|The first excerpt represents the element of Air. It speaks of mental influences and the process of thought, and is drawn from The Illustrious Gaudissart by Honore de Balzac:
discovers the sport where he can get off his wares.
How many great qualities must such a man possess! You will find in all
countries many such diplomats of low degree; consummate negotiators
arguing in the interests of calico, jewels, frippery, wines; and often
displaying more true diplomacy than ambassadors themselves, who, for
the most part, know only the forms of it. No one in France can doubt
the powers of the commercial traveller; that intrepid soul who dares
all, and boldly brings the genius of civilization and the modern
inventions of Paris into a struggle with the plain commonsense of
remote villages, and the ignorant and boorish treadmill of provincial
ways. Can we ever forget the skilful manoeuvres by which he worms
|The second excerpt represents the element of Fire. It speaks of emotional influences and base passions, and is drawn from The Professor by Charlotte Bronte:
"I say you are one of them."
"That merely proves that you know nothing at all about it; I am
my mother's son, but not my uncles' nephew."
"Still--one of your uncles is a lord, though rather an obscure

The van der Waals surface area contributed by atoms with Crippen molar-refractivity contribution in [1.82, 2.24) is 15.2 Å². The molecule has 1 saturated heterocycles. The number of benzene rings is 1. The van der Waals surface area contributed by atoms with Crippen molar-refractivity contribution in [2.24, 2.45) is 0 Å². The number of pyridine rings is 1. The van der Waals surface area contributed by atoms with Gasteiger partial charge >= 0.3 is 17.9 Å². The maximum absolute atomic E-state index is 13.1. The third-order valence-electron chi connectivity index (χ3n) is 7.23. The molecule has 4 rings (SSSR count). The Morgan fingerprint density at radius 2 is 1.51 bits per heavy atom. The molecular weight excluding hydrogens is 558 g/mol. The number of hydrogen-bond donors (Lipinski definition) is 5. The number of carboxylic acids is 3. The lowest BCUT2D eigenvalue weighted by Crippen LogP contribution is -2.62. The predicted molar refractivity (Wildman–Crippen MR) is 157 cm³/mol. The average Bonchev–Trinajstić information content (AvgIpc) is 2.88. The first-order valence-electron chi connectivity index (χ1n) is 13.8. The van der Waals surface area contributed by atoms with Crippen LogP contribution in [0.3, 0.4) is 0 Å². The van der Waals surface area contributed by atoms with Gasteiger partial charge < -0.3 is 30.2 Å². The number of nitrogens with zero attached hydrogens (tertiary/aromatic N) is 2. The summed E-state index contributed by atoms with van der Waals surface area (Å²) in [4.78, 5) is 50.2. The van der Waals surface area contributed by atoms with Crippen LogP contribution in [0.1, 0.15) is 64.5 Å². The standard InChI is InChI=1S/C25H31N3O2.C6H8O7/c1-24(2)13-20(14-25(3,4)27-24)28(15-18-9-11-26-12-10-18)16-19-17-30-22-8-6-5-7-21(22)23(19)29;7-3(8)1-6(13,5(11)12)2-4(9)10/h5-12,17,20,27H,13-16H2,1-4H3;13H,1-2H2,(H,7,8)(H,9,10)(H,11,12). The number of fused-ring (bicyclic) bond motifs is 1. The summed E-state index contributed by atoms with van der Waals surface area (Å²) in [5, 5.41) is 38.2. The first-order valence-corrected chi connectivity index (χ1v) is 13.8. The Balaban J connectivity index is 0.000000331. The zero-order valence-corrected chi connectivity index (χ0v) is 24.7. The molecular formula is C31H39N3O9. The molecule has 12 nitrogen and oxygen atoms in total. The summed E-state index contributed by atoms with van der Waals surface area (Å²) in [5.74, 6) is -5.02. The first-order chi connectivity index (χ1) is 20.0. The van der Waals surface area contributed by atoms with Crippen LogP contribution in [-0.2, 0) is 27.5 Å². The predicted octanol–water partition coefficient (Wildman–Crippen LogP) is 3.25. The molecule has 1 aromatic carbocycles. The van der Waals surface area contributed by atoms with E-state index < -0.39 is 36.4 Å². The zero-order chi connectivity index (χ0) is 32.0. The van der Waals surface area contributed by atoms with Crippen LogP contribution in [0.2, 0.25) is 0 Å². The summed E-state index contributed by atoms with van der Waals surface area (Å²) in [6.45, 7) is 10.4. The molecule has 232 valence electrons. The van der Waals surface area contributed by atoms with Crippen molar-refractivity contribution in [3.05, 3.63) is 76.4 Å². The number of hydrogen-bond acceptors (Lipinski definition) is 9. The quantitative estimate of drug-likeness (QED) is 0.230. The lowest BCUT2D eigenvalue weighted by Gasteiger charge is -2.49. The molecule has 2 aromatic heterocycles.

and not a very wealthy one, and the other a right honourable:
you should consider worldly interest."
"Nonsense, Mr. Hunsden. You know or may know that even had I
desired to be submissive to my uncles, I could not have stooped
with a good enough grace ever to have won their favour. I should
have sacrificed my own comfort and not have gained their
|The third excerpt represents the element of Water. It speaks of pure spiritual influences and feelings of love, and is drawn from Gobseck by Honore de Balzac:
imagination. A pair of satin slippers gleamed from the great bear-skin
rug spread by the carved mahogany lions at the bed-foot, where she had
flung them off in her weariness after the ball. A crumpled gown hung
over a chair, the sleeves touching the floor; stockings which a breath
would have blown away were twisted about the leg of an easy-chair;
while ribbon garters straggled over a settee. A fan of price, half
unfolded, glittered on the chimney-piece. Drawers stood open; flowers,
diamonds, gloves, a bouquet, a girdle, were littered about. The room
was full of vague sweet perfume. And--beneath all the luxury and
disorder, beauty and incongruity, I saw Misery crouching in wait for
her or for her adorer, Misery rearing its head, for the Countess had
|The fourth excerpt represents the element of Earth. It speaks of physical influences and the impact of the unseen on the visible world, and is drawn from Caesar's Commentaries in Latin by Julius Caesar:
quidem queri neque auxilium implorare auderent absentisque Ariovisti
crudelitatem, velut si cora adesset, horrerent, propterea quod reliquis
tamen fugae facultas daretur, Sequanis vero, qui intra fines suos
Ariovistum recepissent, quorum oppida omnia in potestate eius essent,
omnes cruciatus essent perferendi.
His rebus cognitis Caesar Gallorum animos verbis confirmavit
pollicitusque est sibi eam rem curae futuram; magnam se habere spem et
beneficio suo et auctoritate adductum Ariovistum finem iniuriis facturum.
Hac oratione habita, concilium dimisit. Et secundum ea multae res eum
hortabantur quare sibi eam rem cogitandam et suscipiendam putaret, in
primis quod Haeduos, fratres consanguineosque saepe numero a senatu